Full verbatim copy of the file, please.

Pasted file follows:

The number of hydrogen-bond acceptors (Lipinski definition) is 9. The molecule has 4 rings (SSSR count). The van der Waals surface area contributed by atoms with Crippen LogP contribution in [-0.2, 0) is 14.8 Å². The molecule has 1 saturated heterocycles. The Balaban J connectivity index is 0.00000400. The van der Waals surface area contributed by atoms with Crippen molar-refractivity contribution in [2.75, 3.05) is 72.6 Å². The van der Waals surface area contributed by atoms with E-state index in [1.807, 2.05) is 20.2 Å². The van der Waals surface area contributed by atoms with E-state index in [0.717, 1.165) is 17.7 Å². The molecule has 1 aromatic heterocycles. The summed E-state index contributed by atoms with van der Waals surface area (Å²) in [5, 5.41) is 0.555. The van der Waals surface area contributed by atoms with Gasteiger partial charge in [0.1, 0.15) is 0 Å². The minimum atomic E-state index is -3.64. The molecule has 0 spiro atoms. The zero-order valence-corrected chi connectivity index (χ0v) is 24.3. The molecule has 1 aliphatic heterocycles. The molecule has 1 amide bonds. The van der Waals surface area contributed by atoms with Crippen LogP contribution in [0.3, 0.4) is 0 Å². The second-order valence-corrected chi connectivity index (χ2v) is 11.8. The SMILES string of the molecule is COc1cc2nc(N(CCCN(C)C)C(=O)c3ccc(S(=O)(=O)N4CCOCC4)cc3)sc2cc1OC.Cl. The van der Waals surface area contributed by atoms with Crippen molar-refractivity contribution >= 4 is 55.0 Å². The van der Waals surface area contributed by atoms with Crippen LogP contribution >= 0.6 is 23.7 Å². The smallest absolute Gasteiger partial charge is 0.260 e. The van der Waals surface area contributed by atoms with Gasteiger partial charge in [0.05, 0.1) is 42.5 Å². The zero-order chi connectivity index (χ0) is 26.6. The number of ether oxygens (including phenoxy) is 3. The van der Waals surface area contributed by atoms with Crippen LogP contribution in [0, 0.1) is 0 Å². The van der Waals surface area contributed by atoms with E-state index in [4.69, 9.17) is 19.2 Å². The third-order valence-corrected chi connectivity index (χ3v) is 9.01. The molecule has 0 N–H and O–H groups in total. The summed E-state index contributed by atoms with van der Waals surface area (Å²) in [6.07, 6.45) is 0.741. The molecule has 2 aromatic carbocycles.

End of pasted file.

The number of hydrogen-bond acceptors (Lipinski definition) is 9. The molecule has 4 rings (SSSR count). The van der Waals surface area contributed by atoms with Crippen LogP contribution in [-0.2, 0) is 14.8 Å². The molecule has 1 saturated heterocycles. The Balaban J connectivity index is 0.00000400. The van der Waals surface area contributed by atoms with Crippen molar-refractivity contribution in [2.75, 3.05) is 72.6 Å². The van der Waals surface area contributed by atoms with E-state index in [1.807, 2.05) is 20.2 Å². The van der Waals surface area contributed by atoms with E-state index in [0.717, 1.165) is 17.7 Å². The molecule has 1 aromatic heterocycles. The summed E-state index contributed by atoms with van der Waals surface area (Å²) in [5, 5.41) is 0.555. The van der Waals surface area contributed by atoms with Gasteiger partial charge in [0.1, 0.15) is 0 Å². The minimum atomic E-state index is -3.64. The molecule has 0 spiro atoms. The zero-order valence-corrected chi connectivity index (χ0v) is 24.3. The molecule has 1 aliphatic heterocycles. The molecule has 1 amide bonds. The van der Waals surface area contributed by atoms with Crippen LogP contribution in [0.3, 0.4) is 0 Å². The second-order valence-corrected chi connectivity index (χ2v) is 11.8. The SMILES string of the molecule is COc1cc2nc(N(CCCN(C)C)C(=O)c3ccc(S(=O)(=O)N4CCOCC4)cc3)sc2cc1OC.Cl. The van der Waals surface area contributed by atoms with Crippen molar-refractivity contribution >= 4 is 55.0 Å². The van der Waals surface area contributed by atoms with Crippen LogP contribution >= 0.6 is 23.7 Å². The smallest absolute Gasteiger partial charge is 0.260 e. The van der Waals surface area contributed by atoms with Gasteiger partial charge in [0.05, 0.1) is 42.5 Å². The zero-order chi connectivity index (χ0) is 26.6. The number of ether oxygens (including phenoxy) is 3. The van der Waals surface area contributed by atoms with Crippen LogP contribution in [0, 0.1) is 0 Å². The van der Waals surface area contributed by atoms with E-state index in [4.69, 9.17) is 19.2 Å². The third-order valence-corrected chi connectivity index (χ3v) is 9.01. The molecule has 0 N–H and O–H groups in total. The summed E-state index contributed by atoms with van der Waals surface area (Å²) in [6.07, 6.45) is 0.741. The molecule has 2 aromatic carbocycles.